ASSESSMENTS DUE BEFORE THE 12TH OF AUGUST!!
JUST A QUICK REMINDER THAT THE ANNUAL SEWER CONNECTION ASSESSMENT PAYMENTS BECOME DELINQUENT AFTER THE 12TH OF AUGUST; THEREAFTER DRAWING AN ADDITIONAL 2% INTEREST FEE ON THE NOW-DUE PAYMENT AMOUNT. INTEREST OF 5% IS CALCULATED ON THE FULL UNPAID BALANCE FROM THE DATE OF THE LAST PAYMENT.
PROPERTIES DELINQUENT FOR THREE (3) ANNUAL INSTALLMENTS WILL HAVE THE FULL UNPAID BALANCE CALLED; SUCH THAT IT THEN DRAWS 14% ON THE FULL UNPAID BALANCE AND SUBJECTS THE PROPERTY TO FORECLOSURE ACTION IN ACCORDANCE WITH NEBRASKA STATE STATUTES.
ALL ASSESSMENT PAYMENTS MUST BE MADE TO THE RESPECTIVE COUNTY TREASURER'S OFFICE; AS WELL AS ANY SEWER USER FEE UTILITY LIEN PAYMENTS; WHICH ALSO DRAWS 14% INTEREST UNTIL PAID.
ONLY THE CURRENT YEAR'S SEWER USER FEE; NOW PAST DUE IN THE AMOUNT OF $170.91 plus 12% Interest from May 1st, SHOULD BE MAILED TO THE JOHNSON LAKE SID#1, 3 OLMSTEAD CIRCLE, JOHNSON LAKE, NE. 68937.
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When Central Nebraska Public Power and Irrigation District (Central) initially built Johnson Lake and the related system of irrigation canals, no one could have imagined that the lake would one day become one of the most popular recreational sites in Nebraska. But in the late 1940s and early 1950s, houses began going up around the lake and soon there was a large community of private homes and businesses around its perimeter.
The majority of these homes and businesses around the shoreline are located on land owned by Central. All have their own individual septic tanks and drain fields to treat their wastewater. Drinking water is provided by 41 community wells and 35 private wells. These wells and septic tanks must all comply with the requirements of the State Department of Health and the State Department of Environmental Quality (NDEQ).
In March of 2000, NDEQ representatives met with JLDI officers and area presidents and explained that many of the properties at Johnson Lake would not be able to meet the setback requirements for septic tanks and drain fields from wells, buildings, lot lines, and shorelines as specified in the adopted State regulations for which they are responsible for enforcement. It has been estimated that 75 percent of the lots around Johnson Lake are too small to meet the new requirements and would not be able to obtain a permit to replace, repair, or expand their septic systems nor could they alter or change their existing buildings.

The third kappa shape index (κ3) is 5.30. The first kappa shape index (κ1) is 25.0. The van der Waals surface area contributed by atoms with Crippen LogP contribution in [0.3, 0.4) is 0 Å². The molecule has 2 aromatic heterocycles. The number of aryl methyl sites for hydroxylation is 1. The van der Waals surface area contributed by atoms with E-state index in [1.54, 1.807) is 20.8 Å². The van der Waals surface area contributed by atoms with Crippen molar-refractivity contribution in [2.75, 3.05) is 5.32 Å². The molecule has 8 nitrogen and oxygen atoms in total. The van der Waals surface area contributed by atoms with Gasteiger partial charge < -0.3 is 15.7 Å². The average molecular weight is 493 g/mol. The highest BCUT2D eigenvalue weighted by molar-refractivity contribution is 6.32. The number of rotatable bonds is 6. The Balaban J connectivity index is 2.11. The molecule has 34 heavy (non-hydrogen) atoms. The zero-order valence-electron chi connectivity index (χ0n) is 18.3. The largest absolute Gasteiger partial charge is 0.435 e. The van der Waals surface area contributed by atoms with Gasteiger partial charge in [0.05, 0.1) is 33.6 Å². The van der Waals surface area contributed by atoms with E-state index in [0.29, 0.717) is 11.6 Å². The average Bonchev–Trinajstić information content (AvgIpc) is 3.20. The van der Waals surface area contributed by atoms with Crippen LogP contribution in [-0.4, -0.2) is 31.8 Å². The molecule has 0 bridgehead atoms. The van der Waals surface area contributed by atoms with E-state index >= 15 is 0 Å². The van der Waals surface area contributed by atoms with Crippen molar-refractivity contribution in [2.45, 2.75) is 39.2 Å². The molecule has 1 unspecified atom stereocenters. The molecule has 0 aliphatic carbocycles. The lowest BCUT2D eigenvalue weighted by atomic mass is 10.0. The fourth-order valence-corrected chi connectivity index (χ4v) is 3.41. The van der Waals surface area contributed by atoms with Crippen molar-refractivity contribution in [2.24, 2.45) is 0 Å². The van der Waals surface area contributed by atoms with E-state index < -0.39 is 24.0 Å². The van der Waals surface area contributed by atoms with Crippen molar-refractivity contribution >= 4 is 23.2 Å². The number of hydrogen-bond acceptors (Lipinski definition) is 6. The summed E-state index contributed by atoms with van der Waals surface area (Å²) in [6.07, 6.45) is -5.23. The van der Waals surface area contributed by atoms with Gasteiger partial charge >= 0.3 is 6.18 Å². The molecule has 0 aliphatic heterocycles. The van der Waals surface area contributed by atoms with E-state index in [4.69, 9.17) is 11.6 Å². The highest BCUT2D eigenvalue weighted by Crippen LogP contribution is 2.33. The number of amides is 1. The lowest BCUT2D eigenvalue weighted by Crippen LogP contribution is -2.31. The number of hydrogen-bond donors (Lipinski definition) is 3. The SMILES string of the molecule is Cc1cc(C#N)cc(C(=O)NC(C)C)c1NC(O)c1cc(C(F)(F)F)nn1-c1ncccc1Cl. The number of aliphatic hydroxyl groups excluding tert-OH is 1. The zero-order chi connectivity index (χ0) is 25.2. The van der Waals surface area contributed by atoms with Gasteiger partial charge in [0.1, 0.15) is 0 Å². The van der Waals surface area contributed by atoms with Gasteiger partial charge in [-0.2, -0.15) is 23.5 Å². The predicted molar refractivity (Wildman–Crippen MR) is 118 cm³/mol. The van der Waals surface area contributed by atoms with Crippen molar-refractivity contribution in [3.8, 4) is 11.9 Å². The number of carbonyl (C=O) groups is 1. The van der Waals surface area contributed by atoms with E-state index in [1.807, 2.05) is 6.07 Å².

Routine sampling and testing by NDEQ, begun in 2001, has shown that Johnson Lake contains significant quantities of pathogenic bacteria. Although the source of these bacteria has not been determined, human indicators were identified and the results show that contamination of the lake is occurring and could have a negative impact on the recreational use of Johnson Lake in the future.
The implications led the lot owners and leaseholders to decide to create some form of shared governance. By a margin of nearly two to one, with nearly 60 percent of eligible voters participating, they decided to create an SID.
As the project began, there was no single wastewater management method that was clearly the best choice for the lake community. Instead, the engineers and scientists began by studying a variety of options and approaches.
Much of Phase I study time was spent gathering information about all these options. Then, the team applied a broad range of criteria to each option, including capital construction costs, life-cycle costs, system reliability, regulatory compliance, and public acceptability, in order to come up with their formal recommendation.